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Celebrating their second spring – The Star

Categories: In The News

MMS founder Datuk Dr Subramaniam presenting a prize to a lucky draw winner at the event.

MORE THAN 200 women of all ages recently made a beeline to the Sunway Resort Hotel to celebrate World Menopause Day 2015, an annual occasion to celebrate a woman’s new phase of life.

Organised by the Malaysian Menopause Society (MMS), the event themed “Redefining Womanhood” provided new perspectives on menopause, marking it as a cause of celebration instead of sadness at the ending of a woman’s reproductive life.

Menopause is medically defined as a period when a woman has not had her menstrual period for more than a year.

Women approaching their 50th birthday often bear the brunt of jokes regarding menopause, particularly when they become more temperamental, forgetful or easily irritable.

“Every woman has a different menopause experience. Some women may breeze through this phrase in life without any problems, while others may experience uncomfortable symptoms such as hot flushes, difficulty sleeping, fatigue and mood changes,” said MMS president Dr Ho Choon Moy.

These symptoms, however, can be treated with the right combination of medications and a healthy lifestyle such as regular exercise, a balanced diet and a positive mindset, she assured the audience.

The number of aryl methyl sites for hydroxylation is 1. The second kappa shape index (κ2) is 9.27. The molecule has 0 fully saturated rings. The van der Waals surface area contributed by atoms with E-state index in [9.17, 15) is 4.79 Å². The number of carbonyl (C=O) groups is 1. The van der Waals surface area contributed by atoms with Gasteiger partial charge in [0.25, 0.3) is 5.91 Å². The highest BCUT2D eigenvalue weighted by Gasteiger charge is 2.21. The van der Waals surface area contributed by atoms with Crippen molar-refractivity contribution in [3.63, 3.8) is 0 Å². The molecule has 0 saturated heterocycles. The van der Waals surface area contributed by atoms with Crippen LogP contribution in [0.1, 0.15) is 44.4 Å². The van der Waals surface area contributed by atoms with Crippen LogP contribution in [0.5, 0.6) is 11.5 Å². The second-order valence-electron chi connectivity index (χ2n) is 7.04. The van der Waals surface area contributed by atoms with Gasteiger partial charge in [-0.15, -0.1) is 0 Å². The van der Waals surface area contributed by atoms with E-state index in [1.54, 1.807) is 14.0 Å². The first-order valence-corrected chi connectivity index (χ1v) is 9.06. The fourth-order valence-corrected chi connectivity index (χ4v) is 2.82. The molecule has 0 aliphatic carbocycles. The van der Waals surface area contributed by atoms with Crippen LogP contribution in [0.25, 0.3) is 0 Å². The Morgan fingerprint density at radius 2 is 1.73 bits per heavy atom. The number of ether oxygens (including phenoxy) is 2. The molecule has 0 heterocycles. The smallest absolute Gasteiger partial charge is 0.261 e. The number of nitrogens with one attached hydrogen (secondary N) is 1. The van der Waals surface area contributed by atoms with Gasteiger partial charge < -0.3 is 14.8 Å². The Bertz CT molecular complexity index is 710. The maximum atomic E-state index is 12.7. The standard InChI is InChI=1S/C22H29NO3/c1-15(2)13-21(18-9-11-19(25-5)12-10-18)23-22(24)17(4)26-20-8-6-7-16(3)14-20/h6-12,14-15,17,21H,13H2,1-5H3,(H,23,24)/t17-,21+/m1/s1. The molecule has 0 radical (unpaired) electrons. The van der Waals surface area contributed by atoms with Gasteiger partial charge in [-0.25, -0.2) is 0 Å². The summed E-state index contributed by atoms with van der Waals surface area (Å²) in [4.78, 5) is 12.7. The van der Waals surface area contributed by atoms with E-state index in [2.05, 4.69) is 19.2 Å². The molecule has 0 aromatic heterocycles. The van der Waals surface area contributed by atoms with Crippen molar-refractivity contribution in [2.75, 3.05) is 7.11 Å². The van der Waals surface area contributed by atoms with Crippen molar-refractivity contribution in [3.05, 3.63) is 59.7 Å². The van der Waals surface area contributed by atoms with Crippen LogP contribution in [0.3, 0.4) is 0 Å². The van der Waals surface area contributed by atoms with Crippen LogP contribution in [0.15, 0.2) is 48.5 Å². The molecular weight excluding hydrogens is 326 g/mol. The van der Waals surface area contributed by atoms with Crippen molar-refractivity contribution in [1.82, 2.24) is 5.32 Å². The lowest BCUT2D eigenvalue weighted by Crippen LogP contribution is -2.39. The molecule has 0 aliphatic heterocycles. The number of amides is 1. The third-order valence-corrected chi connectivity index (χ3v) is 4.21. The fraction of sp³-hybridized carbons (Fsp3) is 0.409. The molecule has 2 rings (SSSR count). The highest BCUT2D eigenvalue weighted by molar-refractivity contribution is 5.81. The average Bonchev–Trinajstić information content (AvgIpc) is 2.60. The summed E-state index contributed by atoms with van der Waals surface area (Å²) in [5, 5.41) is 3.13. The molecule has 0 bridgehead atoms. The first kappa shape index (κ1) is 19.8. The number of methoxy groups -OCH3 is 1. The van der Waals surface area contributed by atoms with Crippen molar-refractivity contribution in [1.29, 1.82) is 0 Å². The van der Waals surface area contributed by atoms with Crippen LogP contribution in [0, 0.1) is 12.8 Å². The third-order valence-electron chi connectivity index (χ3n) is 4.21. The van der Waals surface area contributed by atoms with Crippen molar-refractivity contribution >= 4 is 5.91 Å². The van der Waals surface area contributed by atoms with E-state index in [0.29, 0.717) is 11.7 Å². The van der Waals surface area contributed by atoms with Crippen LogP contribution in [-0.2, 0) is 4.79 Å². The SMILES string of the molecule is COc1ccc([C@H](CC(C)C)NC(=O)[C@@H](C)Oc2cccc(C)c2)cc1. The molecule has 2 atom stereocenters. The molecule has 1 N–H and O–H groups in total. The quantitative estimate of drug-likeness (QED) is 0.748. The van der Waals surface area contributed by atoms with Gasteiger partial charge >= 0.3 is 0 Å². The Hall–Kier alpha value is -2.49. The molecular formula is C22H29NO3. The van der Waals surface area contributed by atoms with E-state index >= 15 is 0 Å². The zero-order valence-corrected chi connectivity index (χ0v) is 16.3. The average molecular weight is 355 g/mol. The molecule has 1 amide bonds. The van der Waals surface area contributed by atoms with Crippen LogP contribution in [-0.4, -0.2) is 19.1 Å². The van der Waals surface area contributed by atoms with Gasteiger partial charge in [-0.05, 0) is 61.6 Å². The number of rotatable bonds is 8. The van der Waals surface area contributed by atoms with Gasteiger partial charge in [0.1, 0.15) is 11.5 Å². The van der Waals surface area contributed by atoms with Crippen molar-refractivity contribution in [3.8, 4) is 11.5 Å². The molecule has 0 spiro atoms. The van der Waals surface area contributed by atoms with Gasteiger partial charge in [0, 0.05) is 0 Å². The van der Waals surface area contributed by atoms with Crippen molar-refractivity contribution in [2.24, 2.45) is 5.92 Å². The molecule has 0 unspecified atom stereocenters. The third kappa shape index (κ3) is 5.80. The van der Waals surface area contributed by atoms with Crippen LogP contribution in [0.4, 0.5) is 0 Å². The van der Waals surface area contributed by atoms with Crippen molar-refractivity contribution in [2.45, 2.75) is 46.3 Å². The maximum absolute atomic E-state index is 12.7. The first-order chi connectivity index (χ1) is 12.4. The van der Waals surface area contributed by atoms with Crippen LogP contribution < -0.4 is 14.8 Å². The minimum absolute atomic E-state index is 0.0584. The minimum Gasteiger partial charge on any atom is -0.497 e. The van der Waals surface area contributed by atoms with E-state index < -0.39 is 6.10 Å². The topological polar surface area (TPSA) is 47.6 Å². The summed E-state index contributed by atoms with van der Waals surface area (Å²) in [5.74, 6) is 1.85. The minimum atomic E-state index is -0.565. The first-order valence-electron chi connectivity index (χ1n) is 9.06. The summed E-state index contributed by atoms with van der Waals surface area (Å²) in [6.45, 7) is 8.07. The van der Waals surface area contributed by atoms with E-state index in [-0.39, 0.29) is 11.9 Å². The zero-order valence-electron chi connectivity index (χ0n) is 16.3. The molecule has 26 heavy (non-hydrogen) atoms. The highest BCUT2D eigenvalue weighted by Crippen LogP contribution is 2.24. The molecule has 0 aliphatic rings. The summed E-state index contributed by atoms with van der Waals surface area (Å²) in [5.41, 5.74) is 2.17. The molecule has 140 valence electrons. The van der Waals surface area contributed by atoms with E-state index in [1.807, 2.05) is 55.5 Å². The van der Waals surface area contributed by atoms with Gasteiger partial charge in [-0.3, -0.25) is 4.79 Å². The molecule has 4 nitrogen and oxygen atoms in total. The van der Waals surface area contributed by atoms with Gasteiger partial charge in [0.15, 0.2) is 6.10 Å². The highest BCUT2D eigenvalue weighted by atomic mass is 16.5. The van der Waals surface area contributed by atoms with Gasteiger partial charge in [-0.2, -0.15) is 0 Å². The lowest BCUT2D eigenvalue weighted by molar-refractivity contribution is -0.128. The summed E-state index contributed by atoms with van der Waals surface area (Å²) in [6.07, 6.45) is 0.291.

“Also, not everybody will need medication; some women get through menopause well simply with lifestyle changes and self-empowerment.”

Describing menopause as a woman’s “second spring”, the consultant gynaecologist conducted several educational talks on how women should enjoy this new phrase of their lives, the latest medical recommendations on menopause treatment and genitourinary symptoms in menopause.

She also addressed the common scares on Hormone Replacement Therapy and urged women to seek medical advice for their menopausal symptoms instead of suffering in silence.

Consultant gynaecologist Dr Wong Kim Lei concurred with Dr Ho that menopause was a new beginning, not an end.

“The problem with menopause is that the ovaries stop producing estrogen, popularly known as the ‘female hormone’. When this happens, many women feel they have lost their femininity because they start losing their curvy shapes, lack interest in sex and even start growing more facial hair.”

Various treatments are available to help women feel feminine again, said Dr Wong.

The full-day event picked up speed after the talks, with a pulsating belly dance performance by Jolly Belly, a demonstration on Nordic Walking by MMS member Mrs Jagjeet Singh, and a Magic Show by Rev Angel.

More excitement were in store after lunch, with 50 early birds trooping off to an exciting 8 Gems Treasure Hunt in which they had to hunt for eight fruits around the premises of Sunway Resort Hotel.

While the adventurous lot were busy treasure-hunting, the rest of the audience were given an empowering session on self-actualisation by Anthony Dass and Tanalacksemy from personal development trainers Achievers’ Platform.

The sessions brought many women to tears, as they explored their personal inhibitions and learnt ways to break free from self-damaging thoughts and perceptions.

“Very often, a woman’s worse enemy is her own self. Most women put others such as their husbands, children, families and friends before themselves.

“Although there is nothing wrong with that, women must always maintain their own set of friends and interests, otherwise they might encounter something of a culture shock when they reach menopausal age and their children have left the family home,” noted Dr Ho.

Except from The Star –